Using the “Lift” to Fix a Tight Neck

Why does my neck get tight when I reach overhead?
Why does the base of my neck get tight?
What can I do when my neck gets tight?

I asked myself these same questions. From time to time when raising my arm overhead and holding it there for more than a few seconds my neck would start to feel very tight and uncomfortable in the upper trapezius region. This had happened on several occasions in the past and I wasn’t able to figure out anything that fixed it. Warrior poses in yoga killed me. I felt like my arms were made of concrete. I avoided any sustained overhead movement and it was a major interruption to my regular handstand training.

To clarify the title, this article is not about botox or face lifts, it is about an exercise called the “Lift” which can be used to train someone to raise their arm overhead without excessively tightening their neck.*

My Tight Neck

Two days ago I headed straight to the airport after a full workday for a late evening flight to Vancouver Canada. The next morning I was experiencing neck tightness while practicing overhead stabilization exercises in the SFMA level 2 course I was taking. The tightness was not constant and I only felt it while holding my arm overhead. It turned out that a room full of physical therapists and chirpractors is a great place to be experiencing such tightness because we immediately began working on techniques to resolve this tightness. We quickly figured out that neither my shoulder nor my neck were actually tight, that is to say they both had full range of motion. The tightening sensation I was experiencing was not an inflexibility but rather a coordination problem. I was contracting my upper trapezius more than I needed to but I couldn’t consciously make it relax.

After trying a few unsuccessful techniques to reduce the tightness we decided to try the supine lift.

The right upper trapezius relaxes when you rotate the neck to the right.

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Lying on my back I held the band and pulled it overhead with a low enough resistance that I didn’t feel my neck tighten. When I brought my arm overhead I turned my head to look at my arm. Rotating the neck to the right requires to right upper trapezius to relax because the right upper trapezius is a leftward rotator of the neck.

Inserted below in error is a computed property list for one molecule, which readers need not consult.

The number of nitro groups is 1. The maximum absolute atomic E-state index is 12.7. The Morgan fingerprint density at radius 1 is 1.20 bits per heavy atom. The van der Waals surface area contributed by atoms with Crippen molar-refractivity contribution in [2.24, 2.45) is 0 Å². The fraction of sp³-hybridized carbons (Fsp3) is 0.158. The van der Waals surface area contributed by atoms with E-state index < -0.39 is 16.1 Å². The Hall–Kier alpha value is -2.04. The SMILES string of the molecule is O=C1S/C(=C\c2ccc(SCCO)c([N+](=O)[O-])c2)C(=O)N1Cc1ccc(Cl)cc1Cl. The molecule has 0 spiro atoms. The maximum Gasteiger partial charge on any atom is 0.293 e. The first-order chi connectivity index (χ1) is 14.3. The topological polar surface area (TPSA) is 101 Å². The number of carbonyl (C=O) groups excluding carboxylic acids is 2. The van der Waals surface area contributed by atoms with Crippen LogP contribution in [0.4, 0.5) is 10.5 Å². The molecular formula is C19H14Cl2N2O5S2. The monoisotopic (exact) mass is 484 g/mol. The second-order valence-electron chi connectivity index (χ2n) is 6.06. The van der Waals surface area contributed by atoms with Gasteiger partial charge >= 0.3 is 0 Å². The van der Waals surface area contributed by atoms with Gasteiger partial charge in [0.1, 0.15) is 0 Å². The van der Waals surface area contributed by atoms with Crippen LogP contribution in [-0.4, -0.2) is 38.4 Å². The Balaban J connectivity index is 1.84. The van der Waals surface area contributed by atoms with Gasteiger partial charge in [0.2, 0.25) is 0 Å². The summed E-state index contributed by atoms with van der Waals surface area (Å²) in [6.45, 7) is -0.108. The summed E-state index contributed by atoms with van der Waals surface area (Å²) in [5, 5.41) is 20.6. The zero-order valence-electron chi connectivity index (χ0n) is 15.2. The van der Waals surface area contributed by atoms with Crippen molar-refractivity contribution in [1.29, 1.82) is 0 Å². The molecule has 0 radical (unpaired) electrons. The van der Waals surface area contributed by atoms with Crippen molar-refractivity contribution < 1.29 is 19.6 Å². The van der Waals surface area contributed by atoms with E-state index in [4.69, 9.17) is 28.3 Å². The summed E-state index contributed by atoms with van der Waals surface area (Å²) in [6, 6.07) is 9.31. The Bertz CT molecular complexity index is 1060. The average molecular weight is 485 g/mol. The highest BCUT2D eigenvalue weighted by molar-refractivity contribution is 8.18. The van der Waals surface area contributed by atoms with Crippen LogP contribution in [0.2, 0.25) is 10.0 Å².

We gradually increased the resistance but did not raise it so high that my neck tightened up. After about ten repetitions I was lifting a fair amount of resistance without tightening my neck. I went up to a half kneeling posture and tried raising my arm with a band helping me pull my arm back. This essentially made my arm lighter and allowed me to relax the neck. We continued to use the right neck rotation technique and gradually reduced the amount of assistance until I was able to raise my arm overhead without tightening the neck and without assistance. Mission accomplished.

I propose that the supine lift progressed to half kneeling assisted shoulder flexion can be used to help others with this problem of over-using the upper trapezius.

How to get rid of neck tightness when you lift overhead.

Step One: Supine Lift (PNF D2)**

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Step Two: Half Kneeling Assisted Lift (PNF D2)**
-Kneel with one foot forward and a band attached overhead and behind you. Raise your arm overhead allowing the band to help you.
-Turn your neck to the right as your arm goes overhead
-Slowly lower to the start position
-Turn your head back
-Repeat several times, gradually moving closer to the band to decrease the resistance
-Repeat on the other side

*I have also seen this exercise called the “chuck.” I like calling it the chuck because it reminds me of the functional roots of this exercise on the farm throwing bales of hay up on a cart. Most people have no clue what I mean by a chuck though so I revert the pedestrian, practical and perhaps too generic name of “lift.” The counterpart to the “chuck” or “lift” is pulling down in the opposite direction and is call the chop like a woodchop. Chop and chuck has a nice ring to it in my opinion.

**The one arm variation of the lift described here is also known as the diagonal 2 flexion pattern in proprioceptive neuromuscular facilitation or the PNF D2 flexion pattern for short.

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